Royce Da 5’9″ Talks Past Eminem Beef, Dr. Dre Support
Detroit rapper Royce Da 5'9" is experiencing a career renaissance. The highly regarded lyricist is part of the Slaughterhouse supergroup -- with Joe Budden, Joell Ortiz and Crooked I -- and under the moniker Bad Meets Evil will be dropping an EP with Eminem titled 'Hell: The Sequel' on June 14. The Shady Records affiliate -- he has an independent solo album, 'Success Is Certain,' due out July 26 -- spoke with HipHopDX about some of the drama that has shadowed and at times stalled his career.
Although Eminem and Royce are back on good terms, they famously fell out years ago. After going into some details of his ongoing feud with Canibus, Royce explained that the Bad Meets Evil project came about after he and Slim Shady got back into the studio together again.
"Normally, if you gonna do an LP where Em is involved, you start with a plan and then you go in and you do records," Royce explained. "This didn't come together like that; it just happened naturally. We just started cuttin' songs, just to be working with each other again, with no intent in mind. We didn't even know we were gonna do that many songs, so at around five or six songs, we lookin' like, 'Yo, man, we got these records, I think we should do something with 'em.' That's when we decided, 'You know what? We can just do this as Bad Meets Evil and just make it an EP.'"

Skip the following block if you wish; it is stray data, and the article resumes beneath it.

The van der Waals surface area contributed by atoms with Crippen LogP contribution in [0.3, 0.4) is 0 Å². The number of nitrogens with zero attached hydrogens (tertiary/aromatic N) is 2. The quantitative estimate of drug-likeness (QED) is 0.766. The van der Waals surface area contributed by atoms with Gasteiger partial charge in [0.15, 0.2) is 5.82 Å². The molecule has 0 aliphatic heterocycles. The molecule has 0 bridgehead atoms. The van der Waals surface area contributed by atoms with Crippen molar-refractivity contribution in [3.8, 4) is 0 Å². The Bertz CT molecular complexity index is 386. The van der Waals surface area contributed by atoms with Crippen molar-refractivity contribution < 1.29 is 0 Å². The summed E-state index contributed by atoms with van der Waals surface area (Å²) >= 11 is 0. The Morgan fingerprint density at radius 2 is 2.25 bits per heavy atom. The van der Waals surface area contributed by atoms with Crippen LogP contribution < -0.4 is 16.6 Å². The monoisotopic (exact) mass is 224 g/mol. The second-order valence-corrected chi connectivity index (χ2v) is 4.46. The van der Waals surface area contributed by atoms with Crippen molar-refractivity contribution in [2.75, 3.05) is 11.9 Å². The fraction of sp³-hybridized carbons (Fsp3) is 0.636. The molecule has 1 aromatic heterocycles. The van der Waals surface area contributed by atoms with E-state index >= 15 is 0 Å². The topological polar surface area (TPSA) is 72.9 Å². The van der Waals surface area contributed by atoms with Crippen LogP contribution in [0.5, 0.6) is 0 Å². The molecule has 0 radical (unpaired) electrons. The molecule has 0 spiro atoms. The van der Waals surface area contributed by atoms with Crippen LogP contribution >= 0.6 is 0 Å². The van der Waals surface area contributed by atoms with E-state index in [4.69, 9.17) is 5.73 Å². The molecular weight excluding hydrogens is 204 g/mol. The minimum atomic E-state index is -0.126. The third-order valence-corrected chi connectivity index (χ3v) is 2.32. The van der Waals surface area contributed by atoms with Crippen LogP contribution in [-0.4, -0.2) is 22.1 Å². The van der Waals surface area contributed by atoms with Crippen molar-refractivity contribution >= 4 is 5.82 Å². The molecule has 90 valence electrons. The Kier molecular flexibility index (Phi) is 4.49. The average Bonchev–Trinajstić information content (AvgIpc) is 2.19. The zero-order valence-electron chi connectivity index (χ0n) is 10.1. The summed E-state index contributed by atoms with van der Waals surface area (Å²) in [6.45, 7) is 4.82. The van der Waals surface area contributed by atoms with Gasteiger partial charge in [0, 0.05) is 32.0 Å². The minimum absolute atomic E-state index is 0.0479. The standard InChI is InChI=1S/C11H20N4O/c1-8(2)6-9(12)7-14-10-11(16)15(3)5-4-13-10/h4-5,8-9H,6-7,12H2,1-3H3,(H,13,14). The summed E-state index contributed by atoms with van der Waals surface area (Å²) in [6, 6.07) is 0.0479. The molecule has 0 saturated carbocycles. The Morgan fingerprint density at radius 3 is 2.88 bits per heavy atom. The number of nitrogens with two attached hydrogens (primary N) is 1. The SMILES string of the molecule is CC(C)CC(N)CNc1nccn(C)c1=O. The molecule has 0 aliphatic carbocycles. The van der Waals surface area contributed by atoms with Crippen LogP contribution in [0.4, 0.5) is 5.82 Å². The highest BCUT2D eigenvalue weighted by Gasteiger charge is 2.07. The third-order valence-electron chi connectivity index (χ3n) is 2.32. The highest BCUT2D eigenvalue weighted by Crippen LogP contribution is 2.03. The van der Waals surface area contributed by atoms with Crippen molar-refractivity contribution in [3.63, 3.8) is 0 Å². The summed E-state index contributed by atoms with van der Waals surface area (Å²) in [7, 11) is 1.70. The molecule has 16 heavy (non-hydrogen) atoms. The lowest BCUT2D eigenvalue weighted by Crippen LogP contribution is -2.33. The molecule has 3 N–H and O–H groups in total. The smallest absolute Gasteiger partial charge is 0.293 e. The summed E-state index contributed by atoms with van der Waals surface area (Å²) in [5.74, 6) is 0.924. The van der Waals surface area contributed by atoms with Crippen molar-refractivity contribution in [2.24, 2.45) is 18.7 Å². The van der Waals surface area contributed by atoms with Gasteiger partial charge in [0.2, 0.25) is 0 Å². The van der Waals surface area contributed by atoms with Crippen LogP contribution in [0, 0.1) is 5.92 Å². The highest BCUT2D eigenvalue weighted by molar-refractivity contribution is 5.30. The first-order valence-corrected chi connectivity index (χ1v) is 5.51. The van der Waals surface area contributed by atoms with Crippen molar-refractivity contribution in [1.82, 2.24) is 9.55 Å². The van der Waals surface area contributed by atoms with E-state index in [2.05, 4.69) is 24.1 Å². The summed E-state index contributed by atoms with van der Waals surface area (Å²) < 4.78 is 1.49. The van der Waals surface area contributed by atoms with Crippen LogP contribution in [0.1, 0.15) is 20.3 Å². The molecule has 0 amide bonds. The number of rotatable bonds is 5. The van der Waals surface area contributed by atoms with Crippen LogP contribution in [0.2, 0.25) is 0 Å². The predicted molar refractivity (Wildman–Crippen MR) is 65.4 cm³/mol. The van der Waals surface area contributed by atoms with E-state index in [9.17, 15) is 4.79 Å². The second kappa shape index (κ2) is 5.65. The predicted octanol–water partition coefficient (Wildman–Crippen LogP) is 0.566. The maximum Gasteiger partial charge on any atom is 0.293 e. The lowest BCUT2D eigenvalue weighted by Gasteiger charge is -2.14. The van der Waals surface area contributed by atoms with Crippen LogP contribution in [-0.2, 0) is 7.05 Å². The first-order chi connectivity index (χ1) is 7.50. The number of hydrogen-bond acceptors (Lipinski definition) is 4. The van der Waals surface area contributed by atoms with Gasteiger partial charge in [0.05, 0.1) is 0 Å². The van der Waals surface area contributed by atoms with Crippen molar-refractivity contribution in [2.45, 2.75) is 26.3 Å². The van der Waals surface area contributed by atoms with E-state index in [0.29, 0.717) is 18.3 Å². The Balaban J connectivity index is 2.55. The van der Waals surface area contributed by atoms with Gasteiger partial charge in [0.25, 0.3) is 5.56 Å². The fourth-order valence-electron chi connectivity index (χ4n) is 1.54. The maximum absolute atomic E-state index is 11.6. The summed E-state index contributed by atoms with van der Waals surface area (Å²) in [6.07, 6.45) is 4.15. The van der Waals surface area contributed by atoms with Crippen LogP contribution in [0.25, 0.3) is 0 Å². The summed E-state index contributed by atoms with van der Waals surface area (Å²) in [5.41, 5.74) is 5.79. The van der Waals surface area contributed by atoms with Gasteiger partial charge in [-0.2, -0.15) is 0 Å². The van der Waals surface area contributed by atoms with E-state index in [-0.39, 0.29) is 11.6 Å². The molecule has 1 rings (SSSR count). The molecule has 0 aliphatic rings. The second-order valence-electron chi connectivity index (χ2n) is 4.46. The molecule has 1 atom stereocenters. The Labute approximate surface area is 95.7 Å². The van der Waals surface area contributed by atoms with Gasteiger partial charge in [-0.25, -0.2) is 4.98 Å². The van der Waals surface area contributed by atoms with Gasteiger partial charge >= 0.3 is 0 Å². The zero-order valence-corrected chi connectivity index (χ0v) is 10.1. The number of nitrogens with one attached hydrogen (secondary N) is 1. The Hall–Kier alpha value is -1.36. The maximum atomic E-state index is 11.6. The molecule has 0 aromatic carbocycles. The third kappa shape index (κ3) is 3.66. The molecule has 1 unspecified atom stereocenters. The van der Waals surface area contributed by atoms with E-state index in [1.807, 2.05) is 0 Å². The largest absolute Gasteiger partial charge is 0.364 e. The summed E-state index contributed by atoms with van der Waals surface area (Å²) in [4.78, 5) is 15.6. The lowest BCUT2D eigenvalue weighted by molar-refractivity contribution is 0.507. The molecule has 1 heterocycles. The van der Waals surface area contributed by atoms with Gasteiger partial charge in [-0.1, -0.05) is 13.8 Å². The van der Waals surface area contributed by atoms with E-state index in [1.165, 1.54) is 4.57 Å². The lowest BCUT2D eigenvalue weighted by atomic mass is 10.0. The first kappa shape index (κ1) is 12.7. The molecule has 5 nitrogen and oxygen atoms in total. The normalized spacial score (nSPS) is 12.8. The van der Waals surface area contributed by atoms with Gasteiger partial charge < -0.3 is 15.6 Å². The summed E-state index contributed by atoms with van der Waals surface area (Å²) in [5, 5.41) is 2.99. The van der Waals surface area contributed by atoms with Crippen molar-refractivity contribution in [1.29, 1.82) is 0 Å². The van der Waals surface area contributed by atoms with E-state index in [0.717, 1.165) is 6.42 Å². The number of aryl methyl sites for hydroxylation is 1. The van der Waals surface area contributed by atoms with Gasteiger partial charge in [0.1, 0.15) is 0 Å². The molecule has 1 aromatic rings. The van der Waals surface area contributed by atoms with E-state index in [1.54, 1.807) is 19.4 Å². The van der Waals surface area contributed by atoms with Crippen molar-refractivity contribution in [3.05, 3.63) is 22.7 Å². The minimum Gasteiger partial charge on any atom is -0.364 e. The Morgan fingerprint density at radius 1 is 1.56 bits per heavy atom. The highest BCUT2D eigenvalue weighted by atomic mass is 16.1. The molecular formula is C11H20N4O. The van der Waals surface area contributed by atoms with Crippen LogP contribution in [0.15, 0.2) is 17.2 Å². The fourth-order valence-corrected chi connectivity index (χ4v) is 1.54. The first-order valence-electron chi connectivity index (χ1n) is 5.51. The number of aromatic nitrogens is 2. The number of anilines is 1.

At one point, Royce Nickel Nine was working closely with Dr. Dre, but found the bulk of his contributions to 'The Chronic 2001' removed after his manager Kino made remarks to Vibe Magazine that the producer didn't take kindly to. Nevertheless, Royce has contributed to Dr. Dre's forthcoming 'Detox' album and insists he and the Doctor never had a problem.
"Me and Em, we had a falling out," said Royce. "Me and Dre never fell out. We never had a problem with each other -- no words, nothing. I think people confused the comment that [my manager] Kino got accused of making and Dre's reaction to Kino; I think they confused that with me and Dre having a problem. If a grown man said something, or he's accused of saying something, that a grown man doesn't like, he has a right to react how he wants to react. If he decides, Alright, I'm not f--kin' with him though, then that's that. It is what it is. But me and Dre, it's always been love. I've seen him since that, even when me and Em wasn't really talking like that, and he showed me love."